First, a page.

EJToday: Top Headlines
EJToday is SEJ's selection of new and outstanding stories on environmental topics in print and on the air, updated every weekday. SEJ also offers a free e-mailed digest of the day's EJToday postings, called SEJ-beat. SEJ members are subscribed automatically, but may opt out here. Non-members may subscribe here. EJToday is also available via RSS feed. Please see Editorial Guidelines for EJToday content.
"More than 5,000 products, including clothing, toys and bedding, contain toxic chemicals that could be dangerous for children’s health, yet stores still stock them and consumers know little about their content, an advocacy group reported this week."
"Louisiana will receive $340 million from BP in early Natural Resource Damage Assessment money for four projects to restore barrier islands and to finance two coastal science centers, Gov. Bobby Jindal announced Tuesday in a news conference in Jean Lafitte. The money comes from $1 billion that BP set aside in 2011 to build early projects to compensate for damages to natural resources resulting from the three-month flow of oil resulting from the blowout of BP's Macondo well in April 2010."
"Scientists say waste-treatment plants must follow subways and power stations in being protected against climate change."
"The Nuclear Regulatory Commission (NRC) said on Tuesday it will increase oversight of Exelon Corp's 805-megawatt Three Mile Island nuclear power plant in Pennsylvania, to ensure that safety equipment is protected from flooding."
"Senator Barbara Boxer said on Tuesday she plans to investigate the explosion at a Texas fertilizer plant earlier this month that killed 15 people and injured scores more."
"Six months after Superstorm Sandy plowed through the Northeast, restoration efforts continue to move forward. New Jersey's Seaside Heights boardwalk is set to reopen Memorial Day, and some of the homes that were destroyed are starting to be rebuilt."
"A little-noticed change in U.S. EPA air policy has turned a national pollution-monitoring network that has been providing data to researchers for 22 years into a regulatory tool, leaving states scrambling to figure out the implications."
"More than 50,000 high-polluting diesel engines have been cleaned up or removed from U.S. roads in a federal program designed to reduce smog and greenhouse gases, according to a new Environmental Protection Agency report to Congress. While industry and environmental officials call the program a landmark success, it is now threatened with a 70 percent cut in funding under the Obama Administration’s new budget."
"The danger that the decline of bees and other pollinators represents to the world’s food supply was highlighted this week when the European Commission decided to ban a class of pesticides suspected of playing a role in so-called 'colony collapse disorder.'"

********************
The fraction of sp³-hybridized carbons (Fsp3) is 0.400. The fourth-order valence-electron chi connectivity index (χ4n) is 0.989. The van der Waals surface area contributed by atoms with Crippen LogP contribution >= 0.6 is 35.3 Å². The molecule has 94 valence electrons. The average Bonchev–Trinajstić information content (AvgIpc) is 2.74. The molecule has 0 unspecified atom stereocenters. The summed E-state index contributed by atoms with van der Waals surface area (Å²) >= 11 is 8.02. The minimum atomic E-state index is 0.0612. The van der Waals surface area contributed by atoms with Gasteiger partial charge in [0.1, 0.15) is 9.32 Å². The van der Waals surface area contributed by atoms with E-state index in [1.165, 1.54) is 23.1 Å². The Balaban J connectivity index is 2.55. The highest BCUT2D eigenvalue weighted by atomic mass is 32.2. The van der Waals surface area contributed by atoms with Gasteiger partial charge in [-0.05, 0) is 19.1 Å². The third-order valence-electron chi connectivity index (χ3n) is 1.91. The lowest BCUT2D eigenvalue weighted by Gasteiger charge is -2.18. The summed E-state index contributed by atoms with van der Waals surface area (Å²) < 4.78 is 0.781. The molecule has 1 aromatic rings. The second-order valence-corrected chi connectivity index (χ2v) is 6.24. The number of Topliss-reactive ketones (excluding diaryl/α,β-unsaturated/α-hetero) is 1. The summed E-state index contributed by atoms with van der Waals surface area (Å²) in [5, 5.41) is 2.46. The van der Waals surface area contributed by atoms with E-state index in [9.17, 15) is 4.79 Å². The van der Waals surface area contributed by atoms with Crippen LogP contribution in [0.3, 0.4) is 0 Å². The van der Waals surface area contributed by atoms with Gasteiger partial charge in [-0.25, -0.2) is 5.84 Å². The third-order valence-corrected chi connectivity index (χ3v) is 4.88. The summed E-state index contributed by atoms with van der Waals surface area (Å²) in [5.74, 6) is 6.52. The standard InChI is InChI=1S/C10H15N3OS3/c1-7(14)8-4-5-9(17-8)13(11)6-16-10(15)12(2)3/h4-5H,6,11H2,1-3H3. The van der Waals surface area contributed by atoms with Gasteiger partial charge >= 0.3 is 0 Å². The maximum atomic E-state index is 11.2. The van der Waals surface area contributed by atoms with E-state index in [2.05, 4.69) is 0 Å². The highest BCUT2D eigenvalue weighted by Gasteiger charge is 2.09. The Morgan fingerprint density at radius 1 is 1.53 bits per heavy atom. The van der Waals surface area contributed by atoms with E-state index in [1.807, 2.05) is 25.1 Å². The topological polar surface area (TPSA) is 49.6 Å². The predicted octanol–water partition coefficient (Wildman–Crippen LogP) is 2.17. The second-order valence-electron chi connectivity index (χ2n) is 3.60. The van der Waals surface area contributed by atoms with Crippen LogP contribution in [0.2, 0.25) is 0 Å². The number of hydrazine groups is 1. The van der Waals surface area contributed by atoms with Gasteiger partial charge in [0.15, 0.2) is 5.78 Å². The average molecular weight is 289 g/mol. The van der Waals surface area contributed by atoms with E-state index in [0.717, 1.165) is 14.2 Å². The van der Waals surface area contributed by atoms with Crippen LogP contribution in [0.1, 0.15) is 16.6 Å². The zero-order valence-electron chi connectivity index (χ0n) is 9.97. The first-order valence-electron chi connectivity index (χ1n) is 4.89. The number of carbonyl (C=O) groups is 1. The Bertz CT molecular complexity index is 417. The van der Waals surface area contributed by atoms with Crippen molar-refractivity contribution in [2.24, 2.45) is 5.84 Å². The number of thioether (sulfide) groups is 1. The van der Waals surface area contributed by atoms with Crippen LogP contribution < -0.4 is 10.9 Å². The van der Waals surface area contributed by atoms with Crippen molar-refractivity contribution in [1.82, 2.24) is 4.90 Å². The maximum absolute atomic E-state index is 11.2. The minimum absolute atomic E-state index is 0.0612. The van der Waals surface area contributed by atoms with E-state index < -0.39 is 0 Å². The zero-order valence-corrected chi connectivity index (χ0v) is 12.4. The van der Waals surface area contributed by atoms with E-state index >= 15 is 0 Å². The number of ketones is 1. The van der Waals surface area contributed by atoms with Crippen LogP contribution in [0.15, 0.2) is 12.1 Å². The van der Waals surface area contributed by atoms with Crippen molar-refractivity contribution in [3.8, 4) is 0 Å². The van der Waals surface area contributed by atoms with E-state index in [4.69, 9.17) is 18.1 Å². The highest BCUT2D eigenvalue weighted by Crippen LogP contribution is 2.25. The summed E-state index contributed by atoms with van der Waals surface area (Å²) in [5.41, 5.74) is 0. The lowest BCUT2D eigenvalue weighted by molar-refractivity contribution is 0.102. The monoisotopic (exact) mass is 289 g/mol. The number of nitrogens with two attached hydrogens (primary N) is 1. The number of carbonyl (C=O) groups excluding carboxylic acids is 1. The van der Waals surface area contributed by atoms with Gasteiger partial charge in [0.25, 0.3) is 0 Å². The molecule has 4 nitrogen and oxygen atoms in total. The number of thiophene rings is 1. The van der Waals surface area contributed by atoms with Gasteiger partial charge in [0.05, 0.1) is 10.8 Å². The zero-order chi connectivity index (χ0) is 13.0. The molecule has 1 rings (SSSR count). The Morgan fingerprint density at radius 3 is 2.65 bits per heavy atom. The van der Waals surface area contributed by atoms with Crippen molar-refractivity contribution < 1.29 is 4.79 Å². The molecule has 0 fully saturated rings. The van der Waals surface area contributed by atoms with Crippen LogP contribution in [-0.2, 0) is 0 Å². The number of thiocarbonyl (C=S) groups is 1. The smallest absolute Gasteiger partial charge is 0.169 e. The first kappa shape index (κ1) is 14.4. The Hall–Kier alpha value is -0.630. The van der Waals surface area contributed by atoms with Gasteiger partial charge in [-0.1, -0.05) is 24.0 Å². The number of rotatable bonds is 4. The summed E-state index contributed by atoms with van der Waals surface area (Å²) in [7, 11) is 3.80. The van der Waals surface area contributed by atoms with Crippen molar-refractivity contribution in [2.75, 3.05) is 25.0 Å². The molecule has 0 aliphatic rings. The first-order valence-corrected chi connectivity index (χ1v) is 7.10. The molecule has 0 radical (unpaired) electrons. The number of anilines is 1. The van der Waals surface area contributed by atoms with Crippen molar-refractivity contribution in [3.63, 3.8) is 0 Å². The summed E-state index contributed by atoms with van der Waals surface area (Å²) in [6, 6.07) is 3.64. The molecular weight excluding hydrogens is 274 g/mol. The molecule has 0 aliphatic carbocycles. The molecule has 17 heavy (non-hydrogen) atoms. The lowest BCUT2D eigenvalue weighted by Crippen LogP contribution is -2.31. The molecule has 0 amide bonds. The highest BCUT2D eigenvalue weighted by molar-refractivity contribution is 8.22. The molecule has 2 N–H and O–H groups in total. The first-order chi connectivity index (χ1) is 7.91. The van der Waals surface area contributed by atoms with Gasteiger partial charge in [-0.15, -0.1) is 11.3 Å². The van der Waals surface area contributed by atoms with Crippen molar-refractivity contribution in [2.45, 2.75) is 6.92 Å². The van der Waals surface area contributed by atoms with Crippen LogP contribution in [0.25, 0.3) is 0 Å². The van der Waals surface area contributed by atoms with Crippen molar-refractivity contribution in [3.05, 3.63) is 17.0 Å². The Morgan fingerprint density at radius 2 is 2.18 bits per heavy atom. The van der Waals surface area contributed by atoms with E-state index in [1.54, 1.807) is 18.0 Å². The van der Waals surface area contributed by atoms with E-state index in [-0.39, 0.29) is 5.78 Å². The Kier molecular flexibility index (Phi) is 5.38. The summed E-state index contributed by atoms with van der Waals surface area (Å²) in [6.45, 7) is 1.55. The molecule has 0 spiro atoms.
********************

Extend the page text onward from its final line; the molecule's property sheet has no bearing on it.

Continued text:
"WASHINGTON -- President Barack Obama promised on Monday to ensure that scientific research is insulated from partisan politics, as government-funded projects come under attack from Republicans in Congress."
"After six years of searching, an entomologist has concluded that three varieties of butterflies native to south Florida have become extinct, nearly doubling the number of North American butterflies known to be gone."
""These are unique butterflies to Florida. This is our biological treasure. Each unique species that we lose, we won't ever get that back again," Marc Minno, who conducted the survey for the U.S. Fish and Wildlife Service and the Florida Keys Mosquito Control District, told Reuters on Monday.
"A federal jury didn't hear from prosecutors about toxic chemicals in the drinking water of south suburban Crestwood. Or about higher-than-normal cancer rates in the working-class village. But on Monday, the jury ensured that the only public official to stand trial in the tainted water scandal will be held accountable for a more than 20-year scheme to conceal the secret use of a Crestwood well — crimes uncovered by a 2009 Tribune investigation."
"SYDNEY — China is rapidly assuming a global leadership role on climate change alongside the United States, a new study said Monday, but it warned greenhouse gas emissions worldwide continue to rise strongly."
"On the brink of federal regulatory review, chemicals in deodorants, lotions and conditioners are showing up in Chicago’s air at levels that scientists call alarming. The airborne compounds – cyclic siloxanes – are traveling to places as far as the Arctic, and can be toxic to aquatic life. “These chemicals are just everywhere,” said Keri Hornbuckle, an engineering professor at the University of Iowa. "